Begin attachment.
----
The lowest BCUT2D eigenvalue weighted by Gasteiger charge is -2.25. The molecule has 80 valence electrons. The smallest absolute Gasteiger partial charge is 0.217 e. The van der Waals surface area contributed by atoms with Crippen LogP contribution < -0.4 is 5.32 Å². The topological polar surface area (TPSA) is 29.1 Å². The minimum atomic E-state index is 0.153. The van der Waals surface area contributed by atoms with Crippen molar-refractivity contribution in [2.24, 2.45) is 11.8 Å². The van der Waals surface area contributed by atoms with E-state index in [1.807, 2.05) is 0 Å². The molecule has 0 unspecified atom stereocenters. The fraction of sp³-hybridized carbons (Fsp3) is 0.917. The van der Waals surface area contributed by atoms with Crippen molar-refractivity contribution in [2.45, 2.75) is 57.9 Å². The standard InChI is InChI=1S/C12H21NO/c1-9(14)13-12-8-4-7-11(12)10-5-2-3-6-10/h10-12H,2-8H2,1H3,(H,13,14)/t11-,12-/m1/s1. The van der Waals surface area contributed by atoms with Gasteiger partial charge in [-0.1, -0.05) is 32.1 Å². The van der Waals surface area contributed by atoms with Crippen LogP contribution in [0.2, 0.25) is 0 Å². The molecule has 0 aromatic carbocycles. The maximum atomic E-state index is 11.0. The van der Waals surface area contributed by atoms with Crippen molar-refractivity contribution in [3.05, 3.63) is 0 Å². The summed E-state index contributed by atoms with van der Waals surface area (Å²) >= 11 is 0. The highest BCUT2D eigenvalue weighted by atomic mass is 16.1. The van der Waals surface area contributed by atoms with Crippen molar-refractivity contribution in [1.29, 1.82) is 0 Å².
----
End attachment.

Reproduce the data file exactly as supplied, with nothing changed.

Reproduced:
The lowest BCUT2D eigenvalue weighted by Gasteiger charge is -2.25. The molecule has 80 valence electrons. The smallest absolute Gasteiger partial charge is 0.217 e. The van der Waals surface area contributed by atoms with Crippen LogP contribution < -0.4 is 5.32 Å². The topological polar surface area (TPSA) is 29.1 Å². The minimum atomic E-state index is 0.153. The van der Waals surface area contributed by atoms with Crippen molar-refractivity contribution in [2.24, 2.45) is 11.8 Å². The van der Waals surface area contributed by atoms with E-state index in [1.807, 2.05) is 0 Å². The molecule has 0 unspecified atom stereocenters. The fraction of sp³-hybridized carbons (Fsp3) is 0.917. The van der Waals surface area contributed by atoms with Crippen molar-refractivity contribution in [2.45, 2.75) is 57.9 Å². The standard InChI is InChI=1S/C12H21NO/c1-9(14)13-12-8-4-7-11(12)10-5-2-3-6-10/h10-12H,2-8H2,1H3,(H,13,14)/t11-,12-/m1/s1. The van der Waals surface area contributed by atoms with Gasteiger partial charge in [-0.1, -0.05) is 32.1 Å². The van der Waals surface area contributed by atoms with Crippen LogP contribution in [0.2, 0.25) is 0 Å². The molecule has 0 aromatic carbocycles. The maximum atomic E-state index is 11.0. The van der Waals surface area contributed by atoms with Crippen molar-refractivity contribution in [3.05, 3.63) is 0 Å². The summed E-state index contributed by atoms with van der Waals surface area (Å²) >= 11 is 0. The highest BCUT2D eigenvalue weighted by atomic mass is 16.1. The van der Waals surface area contributed by atoms with Crippen molar-refractivity contribution in [1.29, 1.82) is 0 Å².